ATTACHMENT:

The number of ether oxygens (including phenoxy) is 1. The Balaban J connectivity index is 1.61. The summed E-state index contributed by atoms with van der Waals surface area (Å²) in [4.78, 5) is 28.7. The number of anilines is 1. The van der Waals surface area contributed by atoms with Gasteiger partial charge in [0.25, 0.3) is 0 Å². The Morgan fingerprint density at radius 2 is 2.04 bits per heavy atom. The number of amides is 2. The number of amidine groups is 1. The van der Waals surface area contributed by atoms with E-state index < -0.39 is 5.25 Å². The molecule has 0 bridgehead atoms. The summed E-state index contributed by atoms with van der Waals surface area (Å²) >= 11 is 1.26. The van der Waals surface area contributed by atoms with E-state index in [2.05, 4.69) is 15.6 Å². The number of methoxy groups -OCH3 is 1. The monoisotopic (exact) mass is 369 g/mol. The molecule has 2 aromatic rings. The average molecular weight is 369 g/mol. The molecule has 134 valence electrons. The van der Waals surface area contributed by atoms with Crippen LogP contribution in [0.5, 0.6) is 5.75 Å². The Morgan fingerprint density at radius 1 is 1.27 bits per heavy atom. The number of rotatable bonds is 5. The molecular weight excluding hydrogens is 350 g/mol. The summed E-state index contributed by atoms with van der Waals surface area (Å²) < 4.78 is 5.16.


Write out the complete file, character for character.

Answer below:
The number of ether oxygens (including phenoxy) is 1. The Balaban J connectivity index is 1.61. The summed E-state index contributed by atoms with van der Waals surface area (Å²) in [4.78, 5) is 28.7. The number of anilines is 1. The van der Waals surface area contributed by atoms with Gasteiger partial charge in [0.25, 0.3) is 0 Å². The Morgan fingerprint density at radius 2 is 2.04 bits per heavy atom. The number of amides is 2. The number of amidine groups is 1. The van der Waals surface area contributed by atoms with E-state index < -0.39 is 5.25 Å². The molecule has 0 bridgehead atoms. The summed E-state index contributed by atoms with van der Waals surface area (Å²) >= 11 is 1.26. The van der Waals surface area contributed by atoms with E-state index in [2.05, 4.69) is 15.6 Å². The number of methoxy groups -OCH3 is 1. The monoisotopic (exact) mass is 369 g/mol. The molecule has 2 aromatic rings. The average molecular weight is 369 g/mol. The molecule has 134 valence electrons. The van der Waals surface area contributed by atoms with Crippen LogP contribution in [0.5, 0.6) is 5.75 Å². The Morgan fingerprint density at radius 1 is 1.27 bits per heavy atom. The number of rotatable bonds is 5. The molecular weight excluding hydrogens is 350 g/mol. The summed E-state index contributed by atoms with van der Waals surface area (Å²) < 4.78 is 5.16.